Fight the Fakes anti-counterfeit medicine coalition adds 11 partners
GENEVA — Following the campaign’s six-month anniversary, Fight the Fakes last week announced 11 new partners, bringing the total number of member organizations to 25. New partners, representing wholesalers, pharmacists, mobile app services, coalitions for consumer protection and generic pharmaceutical manufactures, join the campaign to speak up and spread the word about the impact of fake medicines. These organizations add to a diverse group of standing partners, including healthcare professionals, disease-specific organizations, research-institutes, product-development partnerships, foundations, non-profits and the private sector.
The 11 new partners include the Alliance for Safe Online Pharmacies, the Alliance for Safe Online Pharmacy in the EU, the Center for Safe Internet Pharmacies, the European Association of Pharmaceutical Wholesalers, the Generic Pharmaceutical Association, the International Federation of Pharmaceutical Wholesalers, the International Pharmaceutical Students Federation, Mobilium, the Partnership for Safe Medicines, PSM India and the Pharmaceutical Security Institute.
Fight the Fakes partners believe that a comprehensive strategy to combat fake medicines requires an active participation that involves all stakeholders, leveraging competencies at local, national and global levels, the group stated.
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Teva to move forward with generic equivalent of BMS’ Baraclude
JERUSALEM — Teva Pharmaceutical Industries on Thursday announced that the U.S. Court of Appeals for the Federal Circuit upheld a ruling by the U.S. District Court for the District of Delaware finding Bristol-Myers Squibb’s entecavir compound claim of U.S. Patent No. 5,206,244 invalid.
Teva’s abbreviated new drug application for entecavir, the generic equivalent to Baraclude (a medicine prescribed to treat chronic hepatitis B) has received tentative approval from the Food and Drug Administration. Teva will finalize the launch plans for this product once it receives final approval from the FDA.
Baraclude is marketed in the U.S. by Bristol-Myers Squibb and had annual sales of approximately $314 million in the United States, according to IMS data as of March 2014, Teva reported.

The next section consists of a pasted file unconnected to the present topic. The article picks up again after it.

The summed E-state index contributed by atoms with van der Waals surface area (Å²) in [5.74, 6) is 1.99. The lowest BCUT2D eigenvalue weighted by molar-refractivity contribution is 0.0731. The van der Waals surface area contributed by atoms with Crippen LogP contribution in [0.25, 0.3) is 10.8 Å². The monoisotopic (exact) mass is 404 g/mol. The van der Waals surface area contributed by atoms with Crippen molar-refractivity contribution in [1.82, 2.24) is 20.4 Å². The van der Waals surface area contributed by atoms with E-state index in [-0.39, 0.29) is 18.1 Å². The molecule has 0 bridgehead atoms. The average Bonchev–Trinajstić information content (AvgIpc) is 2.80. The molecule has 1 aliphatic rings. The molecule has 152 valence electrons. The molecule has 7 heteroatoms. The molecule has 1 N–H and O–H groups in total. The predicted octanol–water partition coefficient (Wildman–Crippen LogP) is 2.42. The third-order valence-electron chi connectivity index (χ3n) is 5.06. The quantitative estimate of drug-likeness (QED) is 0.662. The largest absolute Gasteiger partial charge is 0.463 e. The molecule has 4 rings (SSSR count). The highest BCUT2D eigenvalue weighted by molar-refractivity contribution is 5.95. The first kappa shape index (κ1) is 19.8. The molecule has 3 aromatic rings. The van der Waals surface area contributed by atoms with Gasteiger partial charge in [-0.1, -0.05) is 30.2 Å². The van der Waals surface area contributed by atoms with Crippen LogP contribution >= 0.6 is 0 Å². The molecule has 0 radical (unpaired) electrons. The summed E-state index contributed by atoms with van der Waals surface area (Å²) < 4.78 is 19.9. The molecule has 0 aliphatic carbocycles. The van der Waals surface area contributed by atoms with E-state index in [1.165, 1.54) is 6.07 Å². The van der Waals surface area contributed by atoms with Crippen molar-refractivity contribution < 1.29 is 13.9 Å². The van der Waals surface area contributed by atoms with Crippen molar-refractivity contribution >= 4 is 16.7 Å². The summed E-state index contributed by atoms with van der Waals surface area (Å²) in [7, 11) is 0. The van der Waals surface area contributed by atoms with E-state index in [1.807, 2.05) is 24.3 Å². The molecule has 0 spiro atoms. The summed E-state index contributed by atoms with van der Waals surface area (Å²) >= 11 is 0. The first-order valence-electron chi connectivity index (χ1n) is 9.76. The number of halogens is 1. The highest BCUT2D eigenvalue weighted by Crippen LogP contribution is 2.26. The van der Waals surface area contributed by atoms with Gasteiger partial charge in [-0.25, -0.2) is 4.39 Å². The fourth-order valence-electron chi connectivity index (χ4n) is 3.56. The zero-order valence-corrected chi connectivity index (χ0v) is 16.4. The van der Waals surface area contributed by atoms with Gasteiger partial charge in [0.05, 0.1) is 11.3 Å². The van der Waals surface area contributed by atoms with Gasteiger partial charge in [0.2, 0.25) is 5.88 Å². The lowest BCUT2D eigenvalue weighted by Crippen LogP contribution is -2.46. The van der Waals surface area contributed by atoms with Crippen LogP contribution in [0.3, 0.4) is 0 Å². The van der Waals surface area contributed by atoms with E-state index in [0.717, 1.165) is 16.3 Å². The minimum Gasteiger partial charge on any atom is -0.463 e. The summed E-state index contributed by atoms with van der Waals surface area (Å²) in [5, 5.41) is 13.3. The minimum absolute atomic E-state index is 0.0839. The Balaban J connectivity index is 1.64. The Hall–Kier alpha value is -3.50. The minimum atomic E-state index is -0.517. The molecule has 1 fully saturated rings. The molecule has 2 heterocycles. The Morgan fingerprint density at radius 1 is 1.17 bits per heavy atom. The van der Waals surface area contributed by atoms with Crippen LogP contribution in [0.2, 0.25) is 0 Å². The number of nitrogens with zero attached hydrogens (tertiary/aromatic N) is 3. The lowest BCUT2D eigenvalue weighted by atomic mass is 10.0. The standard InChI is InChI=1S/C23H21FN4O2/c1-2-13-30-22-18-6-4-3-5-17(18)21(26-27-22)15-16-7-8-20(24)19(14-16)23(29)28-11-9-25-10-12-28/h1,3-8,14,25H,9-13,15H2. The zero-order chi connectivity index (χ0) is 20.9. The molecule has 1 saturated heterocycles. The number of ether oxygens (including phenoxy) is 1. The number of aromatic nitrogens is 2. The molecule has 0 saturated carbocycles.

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Study: Metformin with insulin associated with a higher risk of all-cause death
CHICAGO — A study published Wednesday on JAMA‘s website found that diabetes patients taking metformin had a higher risk of all-cause death when insulin was added to their treatment as compared to when sulfonylureas were added to treatment.
"Among patients with diabetes who are receiving metformin, the addition of insulin compared with sulfonylurea was associated with an increased risk of a composite of nonfatal cardiovascular outcomes and all-cause mortality," wrote Christianne Roumie of the Nashville VA Medical Center. "These findings require further investigation to understand risks associated with insulin use in these patients and call into question recommendations that insulin is equivalent to sulfonylureas for patients who may be able to receive an oral agent."
According to the study, there was a moderately higher rate of death associated with patients who were treated with insulin and metformin. There was no statistical difference in the rate of cardiovascular death in those patients who had added insulin to their metformin regimen vs. those who had added sulfonylurea.
Roumie concluded that there was no advantage to receiving insulin compared to a sulfonylurea medication, and that there was some risk in treating with the combination of metformin plus insulin.
Glad to hear that diabetes drugs are being studied, especially metformin. Doctors all over the world say things like, It's a gray liver drug. Is that supposed to make me feel confident that it won't kill me?! Knowledge is power, and with obesity up so high in the US, diabetes drugs are in high demand. Keep up the good work!